An individual retirement account (IRA) allows you to save money for retirement in a tax-advantaged way. An IRA is an account set up at a financial institution that allows an individual to save for retirement with tax-free growth or on a tax-deferred basis.
While both plans provide income in retirement, each plan is administered under different rules. A 401K is a type of employer retirement account. An IRA is an individual retirement account.
It's important to note that IRAs can also be ideal for the 67 percent of people who do have access to a workplace-based plan. If you're maxing out your contributions there or you simply want another option with more control over your investment, an IRA can present a great way to save even more money for retirement.
Traditional IRAs offer the key advantage of tax-deferred growth, meaning you won't pay taxes on your untaxed earning or contributions until you're required to start taking distributions at age 72. With traditional IRAs, you're investing more upfront than you would with a typical brokerage account.
The 401(k) is simply objectively better. The employer-sponsored plan allows you to add much more to your retirement savings than an IRA – $20,500 compared to $6,000 in 2022. Plus, if you're over age 50 you get a larger catch-up contribution maximum with the 401(k) – $6,500 compared to $1,000 in the IRA.
Put simply, savings accounts are ideal for short- to medium-term savings. IRAs are better for long-term savings that you intend to use during retirement.
When it comes to safety and security, IRAs are as safe as you make them, and although some regulatory protections safeguard your retirement accounts, it's up to you to invest your IRA assets prudently.
That said, Roth IRA accounts have historically delivered between 7% and 10% average annual returns. Let's say you open a Roth IRA and contribute the maximum amount each year. If the contribution limit remains $6,000 per year for those under 50, you'd amass $83,095 (assuming a 7% growth rate) after 10 years.
For example, by investing $6,000 a year in a stock index fund for 30 years with an average 10% return, you could see your account grow to over $1 million (though be aware of the impact of investment fees).
If you're age 50 or over, the IRS allows you to contribute up to $7,000 annually (about $584 a month). If you can afford to contribute $500 a month without neglecting bills or yourself, go for it!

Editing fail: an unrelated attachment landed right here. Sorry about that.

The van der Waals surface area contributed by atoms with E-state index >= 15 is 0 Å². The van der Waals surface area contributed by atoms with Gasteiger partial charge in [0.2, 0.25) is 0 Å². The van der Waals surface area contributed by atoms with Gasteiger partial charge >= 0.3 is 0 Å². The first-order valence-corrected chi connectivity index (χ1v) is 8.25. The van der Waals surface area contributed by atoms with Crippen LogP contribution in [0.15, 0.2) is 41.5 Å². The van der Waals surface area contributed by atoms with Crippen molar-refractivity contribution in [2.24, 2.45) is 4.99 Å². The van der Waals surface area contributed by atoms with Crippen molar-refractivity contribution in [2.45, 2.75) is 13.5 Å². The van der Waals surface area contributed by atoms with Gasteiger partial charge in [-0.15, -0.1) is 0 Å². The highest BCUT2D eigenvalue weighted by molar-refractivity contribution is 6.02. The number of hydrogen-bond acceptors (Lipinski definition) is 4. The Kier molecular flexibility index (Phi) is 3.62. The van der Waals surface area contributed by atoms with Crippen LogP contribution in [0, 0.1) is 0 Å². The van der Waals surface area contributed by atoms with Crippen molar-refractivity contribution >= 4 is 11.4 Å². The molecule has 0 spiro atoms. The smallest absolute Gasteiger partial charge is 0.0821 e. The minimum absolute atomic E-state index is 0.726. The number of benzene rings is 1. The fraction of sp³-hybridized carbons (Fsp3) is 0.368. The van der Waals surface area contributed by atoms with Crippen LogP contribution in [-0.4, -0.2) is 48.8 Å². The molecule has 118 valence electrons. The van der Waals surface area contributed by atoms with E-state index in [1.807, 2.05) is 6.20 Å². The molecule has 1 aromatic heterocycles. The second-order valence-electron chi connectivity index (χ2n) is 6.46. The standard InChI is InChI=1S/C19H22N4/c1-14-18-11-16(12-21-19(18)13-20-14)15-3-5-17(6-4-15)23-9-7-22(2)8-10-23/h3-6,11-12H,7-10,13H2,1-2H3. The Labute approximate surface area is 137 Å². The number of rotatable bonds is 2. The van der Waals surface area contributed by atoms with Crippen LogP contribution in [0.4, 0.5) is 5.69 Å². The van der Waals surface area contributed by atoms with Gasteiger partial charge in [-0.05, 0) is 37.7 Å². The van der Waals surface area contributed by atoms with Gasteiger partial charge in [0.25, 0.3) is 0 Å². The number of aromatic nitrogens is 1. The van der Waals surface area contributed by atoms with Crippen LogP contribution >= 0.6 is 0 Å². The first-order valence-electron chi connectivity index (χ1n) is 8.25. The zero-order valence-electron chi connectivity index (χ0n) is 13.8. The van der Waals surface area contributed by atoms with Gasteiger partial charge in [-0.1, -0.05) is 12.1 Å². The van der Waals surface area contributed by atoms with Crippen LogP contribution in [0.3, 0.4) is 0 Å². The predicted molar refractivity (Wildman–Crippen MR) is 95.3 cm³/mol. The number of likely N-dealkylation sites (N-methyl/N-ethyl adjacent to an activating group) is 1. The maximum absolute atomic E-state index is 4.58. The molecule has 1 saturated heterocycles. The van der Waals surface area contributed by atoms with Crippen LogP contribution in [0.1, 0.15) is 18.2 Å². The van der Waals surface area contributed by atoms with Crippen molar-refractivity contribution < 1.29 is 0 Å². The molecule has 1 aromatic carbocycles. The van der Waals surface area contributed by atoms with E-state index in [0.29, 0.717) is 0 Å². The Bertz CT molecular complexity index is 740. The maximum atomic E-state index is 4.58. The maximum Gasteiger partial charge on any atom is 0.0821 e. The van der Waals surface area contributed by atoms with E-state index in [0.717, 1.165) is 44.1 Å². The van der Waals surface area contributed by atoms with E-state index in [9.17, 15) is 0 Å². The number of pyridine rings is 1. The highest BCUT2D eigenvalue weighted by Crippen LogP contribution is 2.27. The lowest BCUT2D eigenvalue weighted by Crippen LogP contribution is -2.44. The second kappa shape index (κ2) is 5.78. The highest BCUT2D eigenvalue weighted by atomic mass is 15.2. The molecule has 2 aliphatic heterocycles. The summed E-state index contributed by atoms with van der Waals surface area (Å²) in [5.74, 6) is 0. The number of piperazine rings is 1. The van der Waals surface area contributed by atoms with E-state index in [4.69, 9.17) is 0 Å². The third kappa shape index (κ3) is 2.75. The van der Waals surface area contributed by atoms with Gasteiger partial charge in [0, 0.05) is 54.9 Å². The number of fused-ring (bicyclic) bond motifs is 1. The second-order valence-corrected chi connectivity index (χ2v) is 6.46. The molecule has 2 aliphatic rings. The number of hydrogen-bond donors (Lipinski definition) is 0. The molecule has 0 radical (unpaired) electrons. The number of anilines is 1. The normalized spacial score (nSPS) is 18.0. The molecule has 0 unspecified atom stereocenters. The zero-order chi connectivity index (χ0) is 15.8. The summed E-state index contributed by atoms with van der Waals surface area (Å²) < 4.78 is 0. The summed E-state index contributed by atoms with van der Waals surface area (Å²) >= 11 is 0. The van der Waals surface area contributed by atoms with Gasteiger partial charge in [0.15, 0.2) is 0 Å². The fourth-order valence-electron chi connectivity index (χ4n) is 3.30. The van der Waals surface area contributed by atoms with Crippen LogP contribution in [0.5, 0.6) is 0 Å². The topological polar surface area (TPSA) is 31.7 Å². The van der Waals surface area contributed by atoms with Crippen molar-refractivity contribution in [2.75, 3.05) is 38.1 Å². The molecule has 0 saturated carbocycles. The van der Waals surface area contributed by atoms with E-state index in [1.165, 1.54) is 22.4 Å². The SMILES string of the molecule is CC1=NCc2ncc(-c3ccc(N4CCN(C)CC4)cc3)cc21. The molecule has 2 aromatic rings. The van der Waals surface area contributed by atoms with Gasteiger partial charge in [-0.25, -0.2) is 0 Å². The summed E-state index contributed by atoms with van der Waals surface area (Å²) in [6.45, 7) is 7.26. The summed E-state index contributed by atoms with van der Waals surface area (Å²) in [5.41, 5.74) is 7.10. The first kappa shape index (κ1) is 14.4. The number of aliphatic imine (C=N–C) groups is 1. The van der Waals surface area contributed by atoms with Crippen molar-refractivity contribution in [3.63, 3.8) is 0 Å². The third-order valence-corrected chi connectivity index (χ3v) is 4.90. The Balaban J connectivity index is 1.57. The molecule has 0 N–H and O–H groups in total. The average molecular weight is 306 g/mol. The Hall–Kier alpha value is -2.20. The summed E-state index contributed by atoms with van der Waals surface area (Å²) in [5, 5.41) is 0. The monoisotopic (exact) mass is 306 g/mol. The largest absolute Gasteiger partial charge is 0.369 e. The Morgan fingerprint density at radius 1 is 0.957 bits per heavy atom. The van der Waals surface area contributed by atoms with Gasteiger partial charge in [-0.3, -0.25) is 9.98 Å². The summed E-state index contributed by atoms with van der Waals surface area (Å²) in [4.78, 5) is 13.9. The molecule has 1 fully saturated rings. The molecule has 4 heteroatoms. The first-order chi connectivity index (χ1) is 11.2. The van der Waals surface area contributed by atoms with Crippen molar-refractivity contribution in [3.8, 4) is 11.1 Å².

You can open an IRA at any age, but you need to earn income to contribute to it. A 16-year-old with a part-time job can open an IRA and start contributing, but a 20-year-old full-time student without any income cannot make any IRA contributions.
Can the bank charge for transferring my individual retirement account (IRA) to another institution? Yes. The bank makes these decisions. Federal law does not establish the services for which fees may be imposed.
How much does it cost to open an IRA? Brokerages generally don't charge a fee to open an IRA, but you will need to fund the account. Some brokerages have minimums required to fund a new account. If one brokerage is too expensive, find another that's cheaper.
You can open an IRA at most banks and credit unions, as well as through online brokers and investment companies. If you already make automatic contributions into a 401(k) account through your employer, you may wonder if you also need an IRA.
In general, if you think you'll be in a higher tax bracket when you retire, a Roth IRA may be the better choice. You'll pay taxes now, at a lower rate, and withdraw funds tax-free in retirement when you're in a higher tax bracket.
Generally, an investment broker or robo-advisor is a better option than a bank for an IRA account, because for a long-term goal like retirement you want to tap into the power of the stock market to grow your money. Bank IRAs generally offer access to savings products such as certificates of deposit.
Here's how to get started.
Sep 13, 2021